Questions about DSA

1 Is it possible for LAN ports to communicate without CPU stepping in? Like, the frames get forwarded by switch and not going through CPU port so the CPU knows nothing about those frames?
2 If 1 is true, then how does OpenWrt know whether a frame needs to be examined (maybe by a firewall?) before forwarding? I mean, is there a switch or something that I can toggle to disable/enable direct LAN communication?
3 Is wireless chip connected to the switch or CPU? I mean, if it's connected to CPU then the data must go like wifi - CPU - switch - LAN, which means the kernel would know the data frame anyway, right?

A home router does usually have a SoC (System on Chip) that is pretty much everything you talk about in one chip and only PCB connections to the actual RJ45 connectors or wifi modules.

Unless you have a 19” rack with a firewall, router, DHCP server, a switch and a business class access point on the wall or roof it is all the same thing and most is only software solutions on a home router.

But a “switch” usually doesn’t run packages within the same vlan back to the firewall for “checking”. Based on active broadcast model it sends the package directly to the receiver and maybe everyone else on the same vlan.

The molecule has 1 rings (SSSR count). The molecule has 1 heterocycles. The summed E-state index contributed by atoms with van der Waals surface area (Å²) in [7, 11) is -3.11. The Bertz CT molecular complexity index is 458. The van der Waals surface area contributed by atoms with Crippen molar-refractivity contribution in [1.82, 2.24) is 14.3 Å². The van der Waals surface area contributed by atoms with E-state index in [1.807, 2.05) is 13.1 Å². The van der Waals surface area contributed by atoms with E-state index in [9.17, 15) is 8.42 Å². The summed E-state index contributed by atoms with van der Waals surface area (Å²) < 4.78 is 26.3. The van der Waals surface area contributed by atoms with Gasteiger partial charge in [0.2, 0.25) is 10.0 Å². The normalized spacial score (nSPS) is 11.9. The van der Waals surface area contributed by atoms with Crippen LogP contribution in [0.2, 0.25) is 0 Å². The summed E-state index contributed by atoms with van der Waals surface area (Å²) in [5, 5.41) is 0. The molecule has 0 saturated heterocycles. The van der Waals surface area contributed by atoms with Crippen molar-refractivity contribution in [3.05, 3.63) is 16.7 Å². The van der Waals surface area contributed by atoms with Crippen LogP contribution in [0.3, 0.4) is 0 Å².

But there is a billion ways to build the hardware and different hardware have different hardware capabilities and your question is not really that hardware specific?

Yeah I am looking at my old wrt32x but yeah I'm asking about home routers not any specific model.

So if I want to firewall the LAN traffic, can I achieve this by setting VLAN for each port?

I'm asking this because I heard that there is a thing called CPU port. If it's pure software then using 1 CPU port shouldn't hurt any performance cuz you know.. it's software? But last time I checked, using 1 port would only allow 1Gbps bandwidth total in all directions while 2 ports allow 1Gbps full duplex. (cuz it requires 2Gbps CPU in/out)

  1. Yes, traffic between ports on the switch doesn't touch the CPU. You can add two switch ports to a bridge and don't set up any networking (create an unmanaged connection) on the system. Even if you set up networking, traffic between switch ports won't flow through the cpu.